Thursday, September 6, 2007

Mid-Air Over Minden

The reflection from a window of me with the plane I went up in today. Cool, huh?

So here's the thing. I went up on a four-seat Cessna this afternoon with a local flight instructor who told us he knew the location of the fancy Flying M Ranch, owned by Paris Hilton's grandpa and where Steve Fossett took off. I wanted to see it. I shared the tab for this flight with journalists from the Sunday Telegraph and the Sunday Times of London, lovely blokes both.

Sadly, for $200 an hour our pilot was a bit incompetent. We wandered through the region searching for it and couldn't find it. My cell phone was working from up above, so I text messaged Miles and my "Petcast" co-host Emily to get them to find me GPS coordinates. We ended up with five different sets of coordinates, the final one of which was probably the most precise although all would have been in the right area. Emily, in fact, managed to spot the thing on a Google Earth map, but by the time we had that specific a pinpoint, our pilot said he really had to get back in for another appointment! Later, one of the Civil Air Patrol officials expressed bafflement that the pilot couldn't find a landmark that obvious and easy to spot; it's apparently right at a fork in a very prominent river. Oh well. I started to think the place was like the island on "Lost" and worried that if we did find it, we'd have to kill a legion of Others to get away.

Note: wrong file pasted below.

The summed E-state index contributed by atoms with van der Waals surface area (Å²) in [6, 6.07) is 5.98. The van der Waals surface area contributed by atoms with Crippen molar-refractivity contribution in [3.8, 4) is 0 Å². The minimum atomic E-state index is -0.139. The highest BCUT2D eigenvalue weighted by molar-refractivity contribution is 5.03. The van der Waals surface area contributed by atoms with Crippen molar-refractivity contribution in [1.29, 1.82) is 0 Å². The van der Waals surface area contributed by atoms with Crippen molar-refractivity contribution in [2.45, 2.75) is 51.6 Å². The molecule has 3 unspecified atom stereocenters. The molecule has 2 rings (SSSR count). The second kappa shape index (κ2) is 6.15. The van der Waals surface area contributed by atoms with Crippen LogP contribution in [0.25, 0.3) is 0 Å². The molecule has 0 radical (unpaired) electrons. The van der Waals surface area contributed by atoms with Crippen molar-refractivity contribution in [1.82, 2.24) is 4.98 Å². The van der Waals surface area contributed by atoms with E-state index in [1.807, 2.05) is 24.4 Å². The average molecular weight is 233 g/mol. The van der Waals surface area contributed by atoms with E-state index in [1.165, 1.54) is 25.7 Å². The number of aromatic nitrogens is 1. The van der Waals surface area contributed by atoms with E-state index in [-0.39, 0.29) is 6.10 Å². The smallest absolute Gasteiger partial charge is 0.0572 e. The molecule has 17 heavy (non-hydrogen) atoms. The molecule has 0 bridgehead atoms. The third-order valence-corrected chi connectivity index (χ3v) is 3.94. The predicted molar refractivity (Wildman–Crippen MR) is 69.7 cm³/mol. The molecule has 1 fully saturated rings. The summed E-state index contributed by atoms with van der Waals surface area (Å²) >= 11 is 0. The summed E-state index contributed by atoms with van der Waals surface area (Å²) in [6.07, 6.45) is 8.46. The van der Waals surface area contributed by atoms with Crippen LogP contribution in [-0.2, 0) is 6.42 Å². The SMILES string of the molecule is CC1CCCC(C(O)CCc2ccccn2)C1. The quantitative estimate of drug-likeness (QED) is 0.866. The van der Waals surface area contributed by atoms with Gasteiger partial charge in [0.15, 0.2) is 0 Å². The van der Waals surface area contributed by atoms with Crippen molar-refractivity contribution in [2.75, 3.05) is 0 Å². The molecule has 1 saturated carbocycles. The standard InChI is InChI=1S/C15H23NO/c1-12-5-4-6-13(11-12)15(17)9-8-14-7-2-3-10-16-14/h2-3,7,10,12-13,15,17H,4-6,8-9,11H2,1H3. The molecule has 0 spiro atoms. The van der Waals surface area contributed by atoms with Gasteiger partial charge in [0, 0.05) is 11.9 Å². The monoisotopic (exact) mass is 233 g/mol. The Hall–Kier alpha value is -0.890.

Anywho, it was still a nice ride that gave us good perspective on the vast and difficult terrain the planes are facing as they seek Fossett. And I may have set myself good for some future assignments with the British newspapers, too. Always working an angle, I am.

Here are some more pix, each of which can be enlarged by clicking on them:

The mountainous terrain (above) and the flat area. The greenery you see is hay farms.


Bay in TN said...

That's hilarious. I wish I had an aerial photo of East Tennessee to show you. Nevada -- a desert -- is greener than Tennessee this hot, desolate, drought-ravaged September. Our farmers ran out of hay in July, at which time they started selling off their livestock. I hope they sent 'em to Nevada!